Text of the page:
Tiananmen Square Massacre commemoration thread

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Tiananmen Square Massacre commemoration thread

Unread postby Lady Wu » Wed May 30, 2007 11:56 pm

On June 4th, 1989, the Chinese Communist Party mobilised military force to crackdown a weeks-long peaceful protest in Beijing for greater democracy, transparency in government, and freedom of the press. By conservative estimates some hundreds of protesters---mostly students and low-income workers---died.

The CCP then spent the next 18 years trying to cover up the incident. Any mention of the incident is strictly taboo on the Mainland (it's censored off the web just like "democracy", "Tibet independence", "Falun Gong", etc.). Those who speak up or show sympathy to the movement are purged, jailed, disappeared. Family members of protest participants back then are still under surveillance. Security is heightened around Tiananmen Square (and elsewhere) around the time of the anniversary.

A generation has grown up knowing little about the event. I urge everyone here who isn't familiar with the event to look it up (internet sources abound, except if you're trying to search from within China). In Hong Kong, where some vestige of free speech remains, a vigil is held every year. But the number of attendees dwindle by the year.

The CCP's strategy of denial and waiting for people to forget is working.

Even as of last week (or two weeks ago?), the leader of the pro-Beijing political party in Hong Kong claimed that "there was no massacre", and called Hong Kong teachers "irresponsible" for telling students that the Tiananmen incident was a massacre, without sufficient evidence. "Don't just listen to the relatives of the dead protesters, and don't just listen to foreign media reports. You should also consider the official reports."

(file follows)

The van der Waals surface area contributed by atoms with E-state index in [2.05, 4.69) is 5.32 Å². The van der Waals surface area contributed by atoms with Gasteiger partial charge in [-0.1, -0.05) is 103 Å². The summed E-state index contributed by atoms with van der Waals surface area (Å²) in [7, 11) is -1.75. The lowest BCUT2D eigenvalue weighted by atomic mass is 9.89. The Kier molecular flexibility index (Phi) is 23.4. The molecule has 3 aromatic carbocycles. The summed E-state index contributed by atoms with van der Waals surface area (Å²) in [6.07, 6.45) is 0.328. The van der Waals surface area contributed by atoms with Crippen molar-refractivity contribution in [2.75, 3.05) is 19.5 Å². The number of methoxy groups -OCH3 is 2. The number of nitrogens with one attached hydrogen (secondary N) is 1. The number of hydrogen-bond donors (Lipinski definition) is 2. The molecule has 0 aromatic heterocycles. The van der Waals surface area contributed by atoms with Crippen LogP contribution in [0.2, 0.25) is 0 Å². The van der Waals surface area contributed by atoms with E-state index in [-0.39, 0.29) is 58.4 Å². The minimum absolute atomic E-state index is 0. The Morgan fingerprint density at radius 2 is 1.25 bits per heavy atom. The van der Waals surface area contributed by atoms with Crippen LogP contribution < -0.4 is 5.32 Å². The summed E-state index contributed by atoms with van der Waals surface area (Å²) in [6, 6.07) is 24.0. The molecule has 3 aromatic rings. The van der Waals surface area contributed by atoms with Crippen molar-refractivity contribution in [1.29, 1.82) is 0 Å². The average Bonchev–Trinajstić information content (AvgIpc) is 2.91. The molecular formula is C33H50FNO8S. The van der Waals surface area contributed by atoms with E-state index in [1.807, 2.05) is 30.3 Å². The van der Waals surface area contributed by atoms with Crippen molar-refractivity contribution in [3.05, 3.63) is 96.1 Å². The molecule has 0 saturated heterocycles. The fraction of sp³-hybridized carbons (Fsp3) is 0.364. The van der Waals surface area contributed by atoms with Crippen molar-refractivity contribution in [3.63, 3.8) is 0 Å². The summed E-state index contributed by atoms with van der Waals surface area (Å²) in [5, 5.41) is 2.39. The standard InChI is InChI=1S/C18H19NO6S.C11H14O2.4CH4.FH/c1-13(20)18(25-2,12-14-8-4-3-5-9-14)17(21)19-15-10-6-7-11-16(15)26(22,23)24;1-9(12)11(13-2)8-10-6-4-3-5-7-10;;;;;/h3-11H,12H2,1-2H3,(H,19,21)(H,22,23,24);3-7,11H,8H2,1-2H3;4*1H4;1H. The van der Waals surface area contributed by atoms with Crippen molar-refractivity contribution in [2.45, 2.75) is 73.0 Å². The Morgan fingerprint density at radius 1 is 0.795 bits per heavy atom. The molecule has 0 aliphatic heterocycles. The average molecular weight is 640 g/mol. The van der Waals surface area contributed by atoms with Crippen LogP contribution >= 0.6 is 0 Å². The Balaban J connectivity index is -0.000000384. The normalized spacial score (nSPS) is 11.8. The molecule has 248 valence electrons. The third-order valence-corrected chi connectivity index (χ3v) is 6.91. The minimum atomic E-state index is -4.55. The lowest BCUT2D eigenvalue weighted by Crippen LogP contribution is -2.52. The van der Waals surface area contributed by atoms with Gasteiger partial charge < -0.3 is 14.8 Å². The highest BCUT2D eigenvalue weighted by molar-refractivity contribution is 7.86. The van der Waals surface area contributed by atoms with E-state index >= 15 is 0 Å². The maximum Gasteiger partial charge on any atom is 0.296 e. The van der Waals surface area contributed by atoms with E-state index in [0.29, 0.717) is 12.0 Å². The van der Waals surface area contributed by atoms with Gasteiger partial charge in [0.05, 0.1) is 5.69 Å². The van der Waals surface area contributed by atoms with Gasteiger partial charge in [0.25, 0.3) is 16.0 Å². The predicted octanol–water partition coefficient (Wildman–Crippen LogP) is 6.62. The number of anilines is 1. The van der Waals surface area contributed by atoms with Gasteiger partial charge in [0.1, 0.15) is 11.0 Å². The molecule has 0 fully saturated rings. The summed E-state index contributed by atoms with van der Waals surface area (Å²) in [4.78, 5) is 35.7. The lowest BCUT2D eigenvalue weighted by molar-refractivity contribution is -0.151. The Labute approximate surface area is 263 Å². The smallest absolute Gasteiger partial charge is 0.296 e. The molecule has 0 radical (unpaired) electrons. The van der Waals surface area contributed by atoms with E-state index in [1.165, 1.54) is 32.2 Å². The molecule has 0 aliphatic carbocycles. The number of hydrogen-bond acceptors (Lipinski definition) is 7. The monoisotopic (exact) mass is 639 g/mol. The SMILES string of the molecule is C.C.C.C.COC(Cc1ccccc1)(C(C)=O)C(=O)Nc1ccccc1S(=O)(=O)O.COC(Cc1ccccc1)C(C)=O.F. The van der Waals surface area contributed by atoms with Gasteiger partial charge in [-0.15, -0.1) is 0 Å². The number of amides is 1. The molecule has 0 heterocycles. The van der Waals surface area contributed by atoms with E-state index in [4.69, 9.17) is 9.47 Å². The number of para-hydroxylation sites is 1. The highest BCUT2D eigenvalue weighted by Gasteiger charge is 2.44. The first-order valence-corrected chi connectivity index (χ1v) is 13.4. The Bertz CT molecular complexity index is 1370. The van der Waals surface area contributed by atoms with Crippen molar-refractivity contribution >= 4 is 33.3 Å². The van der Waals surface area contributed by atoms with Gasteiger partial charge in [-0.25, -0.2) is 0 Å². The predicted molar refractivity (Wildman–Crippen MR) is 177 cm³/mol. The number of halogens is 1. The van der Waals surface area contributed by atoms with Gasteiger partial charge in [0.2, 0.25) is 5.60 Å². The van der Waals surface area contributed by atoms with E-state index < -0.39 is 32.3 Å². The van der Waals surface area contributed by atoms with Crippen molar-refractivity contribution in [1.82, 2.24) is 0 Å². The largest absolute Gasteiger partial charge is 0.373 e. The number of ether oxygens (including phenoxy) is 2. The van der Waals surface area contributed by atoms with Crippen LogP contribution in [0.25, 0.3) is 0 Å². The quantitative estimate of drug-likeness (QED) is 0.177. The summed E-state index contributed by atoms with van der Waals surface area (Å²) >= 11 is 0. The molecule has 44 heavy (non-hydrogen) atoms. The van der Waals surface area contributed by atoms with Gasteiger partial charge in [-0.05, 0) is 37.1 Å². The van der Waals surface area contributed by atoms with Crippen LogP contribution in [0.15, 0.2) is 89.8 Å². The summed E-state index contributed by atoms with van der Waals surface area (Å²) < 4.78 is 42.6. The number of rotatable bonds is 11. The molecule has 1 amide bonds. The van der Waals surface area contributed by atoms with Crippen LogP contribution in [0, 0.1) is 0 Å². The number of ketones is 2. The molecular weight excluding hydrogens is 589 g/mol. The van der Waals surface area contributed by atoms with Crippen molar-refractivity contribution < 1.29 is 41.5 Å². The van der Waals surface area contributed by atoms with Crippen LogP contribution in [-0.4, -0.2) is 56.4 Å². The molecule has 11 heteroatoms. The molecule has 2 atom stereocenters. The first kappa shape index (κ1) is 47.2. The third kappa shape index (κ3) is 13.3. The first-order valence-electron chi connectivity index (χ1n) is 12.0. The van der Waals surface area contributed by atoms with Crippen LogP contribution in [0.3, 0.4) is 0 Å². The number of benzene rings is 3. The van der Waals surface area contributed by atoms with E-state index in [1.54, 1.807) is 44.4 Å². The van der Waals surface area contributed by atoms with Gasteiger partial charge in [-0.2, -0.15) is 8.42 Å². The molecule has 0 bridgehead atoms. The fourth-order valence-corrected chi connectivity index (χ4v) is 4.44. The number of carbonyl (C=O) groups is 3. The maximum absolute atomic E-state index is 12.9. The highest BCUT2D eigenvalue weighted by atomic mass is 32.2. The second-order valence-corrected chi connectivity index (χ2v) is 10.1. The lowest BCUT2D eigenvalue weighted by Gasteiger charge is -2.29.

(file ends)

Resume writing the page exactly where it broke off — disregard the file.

Of course, Hong Kong people aren't dumb, and the Tiananmen-denier became very VERY unpopular immediately. Right afterwards, he excused himself and went to Guangzhou for some "medical treatment". (Ironically, this incident reignited the call for official acknowledgment of the 1989 event, which made the Beijing government pretty uncomfortable as it was getting ready to celebrate the 10th anniversary of the Hong Kong hand-over.)

But the fact that someone can make that claim out loud is worrying.

As "scholars", as people interested in China (to some degree), and as a generation that values finding out the truth via new forms of information exchange, I think we have the responsibility to not let people get away with denying certain ugly parts of history (like the Holocaust, the Rape of Nanjing, etc.). We need to inform ourselves and challenge those who want us to forget or become complacent.

On the campus of one of the universities in my city, there's a statue of the Goddess of Democracy (replica of the one erected in Tiananmen by the student protesters in 1989). I might make a pilgrimage to it in the next week or so.
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Unread postby Jebusrocks » Thu May 31, 2007 1:04 am

I feel sad for those who died at the Tiananmen Square for their beliefs on a democratic China; and half-succeeded on it as well. I hope the tank man is still alive
It is curious that the Americans, who calculate so carefully on the possibilities of military victory, do not realize that in the process they are incurring deep psychological and political defeat.
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Unread postby English_Druid » Thu May 31, 2007 10:32 am

The photograph of the white shirted man standing before the row of tanks is an incredibly powerful and immortal image. - Click

I would urge everyone going to the 2008 Olympics to camp in the same square and protest the lack of any memorial there. How a state can commit such atrocities whilst the world watches in horror on TV, and then deny that it ever happened is beyond me!
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Unread postby Shadowlink » Thu May 31, 2007 3:47 pm